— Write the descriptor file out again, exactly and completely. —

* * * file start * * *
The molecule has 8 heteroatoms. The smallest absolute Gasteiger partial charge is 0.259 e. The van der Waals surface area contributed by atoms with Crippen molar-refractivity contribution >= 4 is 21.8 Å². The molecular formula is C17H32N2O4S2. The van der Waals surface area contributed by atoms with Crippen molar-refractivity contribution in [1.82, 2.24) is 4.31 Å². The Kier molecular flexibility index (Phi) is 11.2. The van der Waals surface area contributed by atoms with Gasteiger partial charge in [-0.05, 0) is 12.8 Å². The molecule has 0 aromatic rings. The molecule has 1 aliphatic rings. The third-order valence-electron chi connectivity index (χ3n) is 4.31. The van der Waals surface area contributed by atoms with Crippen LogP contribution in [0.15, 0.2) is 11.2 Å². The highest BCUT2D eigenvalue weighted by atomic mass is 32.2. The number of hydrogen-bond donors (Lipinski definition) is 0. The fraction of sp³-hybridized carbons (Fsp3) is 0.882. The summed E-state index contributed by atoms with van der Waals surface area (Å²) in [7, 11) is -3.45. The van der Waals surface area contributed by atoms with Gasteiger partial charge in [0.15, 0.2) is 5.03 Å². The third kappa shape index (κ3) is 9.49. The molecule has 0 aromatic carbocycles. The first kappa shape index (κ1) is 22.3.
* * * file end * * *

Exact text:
The molecule has 8 heteroatoms. The smallest absolute Gasteiger partial charge is 0.259 e. The van der Waals surface area contributed by atoms with Crippen molar-refractivity contribution >= 4 is 21.8 Å². The molecular formula is C17H32N2O4S2. The van der Waals surface area contributed by atoms with Crippen molar-refractivity contribution in [1.82, 2.24) is 4.31 Å². The Kier molecular flexibility index (Phi) is 11.2. The van der Waals surface area contributed by atoms with Gasteiger partial charge in [-0.05, 0) is 12.8 Å². The molecule has 0 aromatic rings. The molecule has 1 aliphatic rings. The third-order valence-electron chi connectivity index (χ3n) is 4.31. The van der Waals surface area contributed by atoms with Crippen LogP contribution in [0.15, 0.2) is 11.2 Å². The highest BCUT2D eigenvalue weighted by atomic mass is 32.2. The number of hydrogen-bond donors (Lipinski definition) is 0. The fraction of sp³-hybridized carbons (Fsp3) is 0.882. The summed E-state index contributed by atoms with van der Waals surface area (Å²) in [7, 11) is -3.45. The van der Waals surface area contributed by atoms with Gasteiger partial charge in [0.15, 0.2) is 5.03 Å². The third kappa shape index (κ3) is 9.49. The molecule has 0 aromatic carbocycles. The first kappa shape index (κ1) is 22.3.